It seems to be a very auspicious day today with the Lunar Eclipse this morning occuring on the day of the Winter Solstice and tonight is a Full Moon.  Tomorrow the days will start getting longer, can Spring be on the way?
We are still very cold, no more snow here for a few days but the landscape is frosted like a massive Christmas cake and yesterday the "high" here was minus 6C, at night it went down a lot further.  DH husband said we'd burned the whole day's logs before breakfast!  Fortunately though we are able to get out and around, unlike some parts of the country where the airports are closed and all trains cancelled.  Britain has the reputation of grinding to a halt when three snowflakes fall so it's sort of comforting to learn that there are similar problems with the extreme weather across many European countries too.
I hope you are keeping warm where you are, unless you're one of my "downunder" followers then I hope you are keeping cool!

Monday, 20 December 2010

Minus Something Degrees and Goodies from South Dakota

We've had a deep frost and freezing fog that has lasted all day today but it had it's attractions.  I got in from a little expedition to the shops (should I buy some food in case we can't get to my family for Christmas?) and a large parcel from South Dakota was waiting.  Now I know I should have waited until Christmas Day but I'm very impatient when it comes to things like this.  It was from my Secret Santa in Global Piecers and full of yummy stuff including a wonderful Moda Bake Shop collection.  Thanks Joan.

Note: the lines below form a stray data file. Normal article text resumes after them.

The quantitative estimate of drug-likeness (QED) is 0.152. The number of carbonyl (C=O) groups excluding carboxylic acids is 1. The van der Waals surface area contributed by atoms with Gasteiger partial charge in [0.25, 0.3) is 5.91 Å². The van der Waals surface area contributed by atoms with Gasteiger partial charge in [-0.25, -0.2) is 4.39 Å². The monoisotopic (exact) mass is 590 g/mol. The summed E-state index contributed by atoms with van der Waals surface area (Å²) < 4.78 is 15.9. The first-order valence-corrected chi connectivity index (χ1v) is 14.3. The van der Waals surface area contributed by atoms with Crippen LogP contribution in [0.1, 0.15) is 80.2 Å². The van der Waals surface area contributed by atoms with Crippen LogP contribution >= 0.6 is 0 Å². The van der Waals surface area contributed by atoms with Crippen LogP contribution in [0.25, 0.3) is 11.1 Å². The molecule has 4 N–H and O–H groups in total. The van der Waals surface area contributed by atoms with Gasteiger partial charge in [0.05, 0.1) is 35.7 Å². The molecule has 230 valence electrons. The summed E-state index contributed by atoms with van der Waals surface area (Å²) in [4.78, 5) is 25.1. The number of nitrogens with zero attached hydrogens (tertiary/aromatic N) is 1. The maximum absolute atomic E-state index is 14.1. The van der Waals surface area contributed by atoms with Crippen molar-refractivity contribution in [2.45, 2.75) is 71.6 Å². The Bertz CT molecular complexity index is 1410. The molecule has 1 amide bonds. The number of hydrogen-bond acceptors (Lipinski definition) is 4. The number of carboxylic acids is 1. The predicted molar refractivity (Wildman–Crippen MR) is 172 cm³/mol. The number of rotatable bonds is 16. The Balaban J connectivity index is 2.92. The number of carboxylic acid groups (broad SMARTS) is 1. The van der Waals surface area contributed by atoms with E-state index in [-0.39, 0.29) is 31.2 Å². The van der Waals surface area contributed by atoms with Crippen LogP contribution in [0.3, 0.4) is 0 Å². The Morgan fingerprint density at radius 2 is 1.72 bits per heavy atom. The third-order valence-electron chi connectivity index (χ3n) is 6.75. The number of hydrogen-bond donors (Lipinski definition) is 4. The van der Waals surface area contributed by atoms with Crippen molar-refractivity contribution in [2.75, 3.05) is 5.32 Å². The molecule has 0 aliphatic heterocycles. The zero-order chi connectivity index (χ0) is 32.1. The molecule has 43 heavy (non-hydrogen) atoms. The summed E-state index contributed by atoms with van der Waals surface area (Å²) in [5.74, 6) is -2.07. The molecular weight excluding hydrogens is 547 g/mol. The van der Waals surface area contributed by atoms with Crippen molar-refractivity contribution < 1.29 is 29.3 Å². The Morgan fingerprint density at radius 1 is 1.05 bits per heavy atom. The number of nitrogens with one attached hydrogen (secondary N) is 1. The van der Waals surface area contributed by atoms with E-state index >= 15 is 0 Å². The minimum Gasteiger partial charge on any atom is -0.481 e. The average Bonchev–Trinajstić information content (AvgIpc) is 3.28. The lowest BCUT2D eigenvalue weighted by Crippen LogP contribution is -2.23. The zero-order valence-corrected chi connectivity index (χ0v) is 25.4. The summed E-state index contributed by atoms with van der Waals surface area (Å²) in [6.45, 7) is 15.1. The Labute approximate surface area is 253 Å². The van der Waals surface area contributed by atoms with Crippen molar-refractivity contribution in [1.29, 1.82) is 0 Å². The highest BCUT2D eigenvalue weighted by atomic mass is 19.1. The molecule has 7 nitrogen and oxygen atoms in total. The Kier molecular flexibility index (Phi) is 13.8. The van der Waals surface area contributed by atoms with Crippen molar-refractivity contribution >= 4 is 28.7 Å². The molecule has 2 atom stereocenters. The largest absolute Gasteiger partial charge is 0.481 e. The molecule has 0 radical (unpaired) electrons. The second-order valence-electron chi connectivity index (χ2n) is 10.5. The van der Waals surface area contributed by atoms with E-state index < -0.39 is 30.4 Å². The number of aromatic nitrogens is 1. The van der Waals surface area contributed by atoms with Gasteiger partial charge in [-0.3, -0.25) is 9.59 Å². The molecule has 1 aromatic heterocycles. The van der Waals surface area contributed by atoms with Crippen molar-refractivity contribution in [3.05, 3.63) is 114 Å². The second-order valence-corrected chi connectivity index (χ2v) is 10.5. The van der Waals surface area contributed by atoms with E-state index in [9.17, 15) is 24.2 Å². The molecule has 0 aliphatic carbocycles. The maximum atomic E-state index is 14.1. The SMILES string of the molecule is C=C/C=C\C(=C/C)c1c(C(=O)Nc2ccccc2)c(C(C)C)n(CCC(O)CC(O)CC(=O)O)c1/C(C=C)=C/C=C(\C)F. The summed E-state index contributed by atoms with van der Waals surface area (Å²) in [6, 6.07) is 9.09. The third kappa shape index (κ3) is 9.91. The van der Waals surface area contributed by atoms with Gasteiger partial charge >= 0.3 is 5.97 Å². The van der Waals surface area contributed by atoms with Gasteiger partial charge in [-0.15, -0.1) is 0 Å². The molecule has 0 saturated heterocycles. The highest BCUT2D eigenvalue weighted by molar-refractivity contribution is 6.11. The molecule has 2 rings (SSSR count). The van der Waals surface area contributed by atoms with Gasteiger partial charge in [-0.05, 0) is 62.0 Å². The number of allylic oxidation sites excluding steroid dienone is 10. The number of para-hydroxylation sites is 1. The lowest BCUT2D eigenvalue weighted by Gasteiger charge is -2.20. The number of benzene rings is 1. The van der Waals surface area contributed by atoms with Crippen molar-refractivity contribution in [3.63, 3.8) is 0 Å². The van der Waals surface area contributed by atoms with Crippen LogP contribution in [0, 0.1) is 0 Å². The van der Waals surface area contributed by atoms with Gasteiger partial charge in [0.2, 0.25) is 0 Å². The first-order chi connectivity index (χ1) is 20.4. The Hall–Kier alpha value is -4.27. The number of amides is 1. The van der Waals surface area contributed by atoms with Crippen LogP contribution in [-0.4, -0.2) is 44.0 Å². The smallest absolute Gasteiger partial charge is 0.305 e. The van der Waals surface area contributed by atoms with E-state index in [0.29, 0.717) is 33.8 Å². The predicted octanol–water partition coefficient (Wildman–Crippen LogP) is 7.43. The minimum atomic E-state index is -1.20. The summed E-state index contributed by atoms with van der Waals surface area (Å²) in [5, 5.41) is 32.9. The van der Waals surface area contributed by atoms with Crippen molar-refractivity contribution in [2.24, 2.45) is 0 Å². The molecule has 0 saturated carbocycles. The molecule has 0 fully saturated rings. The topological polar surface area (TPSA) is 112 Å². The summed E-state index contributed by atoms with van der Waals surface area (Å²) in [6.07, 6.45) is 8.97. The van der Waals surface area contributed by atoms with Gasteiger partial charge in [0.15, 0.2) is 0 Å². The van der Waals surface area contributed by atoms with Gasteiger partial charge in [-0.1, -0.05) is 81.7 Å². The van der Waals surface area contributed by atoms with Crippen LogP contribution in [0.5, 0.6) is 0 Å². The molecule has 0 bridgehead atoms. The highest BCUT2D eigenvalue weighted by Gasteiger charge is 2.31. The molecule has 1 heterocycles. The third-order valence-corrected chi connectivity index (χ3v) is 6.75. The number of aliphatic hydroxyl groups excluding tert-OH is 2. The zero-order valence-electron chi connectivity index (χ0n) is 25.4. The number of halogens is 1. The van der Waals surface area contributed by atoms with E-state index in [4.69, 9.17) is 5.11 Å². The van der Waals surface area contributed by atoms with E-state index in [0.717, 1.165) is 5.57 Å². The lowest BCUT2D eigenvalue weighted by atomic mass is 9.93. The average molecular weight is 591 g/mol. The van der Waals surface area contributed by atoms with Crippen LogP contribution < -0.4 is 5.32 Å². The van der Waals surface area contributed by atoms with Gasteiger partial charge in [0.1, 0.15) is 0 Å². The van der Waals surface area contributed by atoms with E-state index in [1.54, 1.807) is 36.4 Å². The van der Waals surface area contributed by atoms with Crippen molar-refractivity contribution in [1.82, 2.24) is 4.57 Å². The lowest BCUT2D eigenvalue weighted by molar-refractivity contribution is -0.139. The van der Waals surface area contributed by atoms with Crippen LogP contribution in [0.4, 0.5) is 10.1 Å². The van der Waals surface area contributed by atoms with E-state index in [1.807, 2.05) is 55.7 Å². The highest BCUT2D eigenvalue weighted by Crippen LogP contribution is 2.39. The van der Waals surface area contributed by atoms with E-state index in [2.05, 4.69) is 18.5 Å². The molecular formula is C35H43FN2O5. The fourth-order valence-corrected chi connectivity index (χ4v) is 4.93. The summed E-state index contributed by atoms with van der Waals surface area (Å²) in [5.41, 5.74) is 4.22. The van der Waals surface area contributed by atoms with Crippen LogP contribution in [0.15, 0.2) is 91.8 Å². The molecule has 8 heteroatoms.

Time to curl up by the fire and finish sewing the binding on my daughter's quilt.  Then I'll be able to share it with you.  I ache all over today after hauling it around my machine yesterday, I really must be very good next year and then maybe Father Christmas will bring me a longarm quilter!  I wish!

Deep and Crisp and Even

Last night we went to the Carol Service in our village church and after mince pies and mulled wine came out to gently falling snow.  Still such a magical feeling even though the snow is rather more common this year than usual.  A very hard frost and freezing fog has persisted all day today and now it's dark.  Time to sit by the fire and sew a binding on a quilt.

Saturday, 18 December 2010

Friday Night Sew-In: Saturday Morning Report, December 2

I pieced the backing for Sara's quilt during the second December FNSI last night but couldn't face the layering and tacking so I made a few more kanzashi and then called it a night and attacked the block of Whittaker's Peanut chocolate that lovely Michelle sent me all the way from New Zealand! 
Today I've cleared the decks, the wadding is relaxing all ready to go and I'm about to tackle my least favourite job in making a quilt.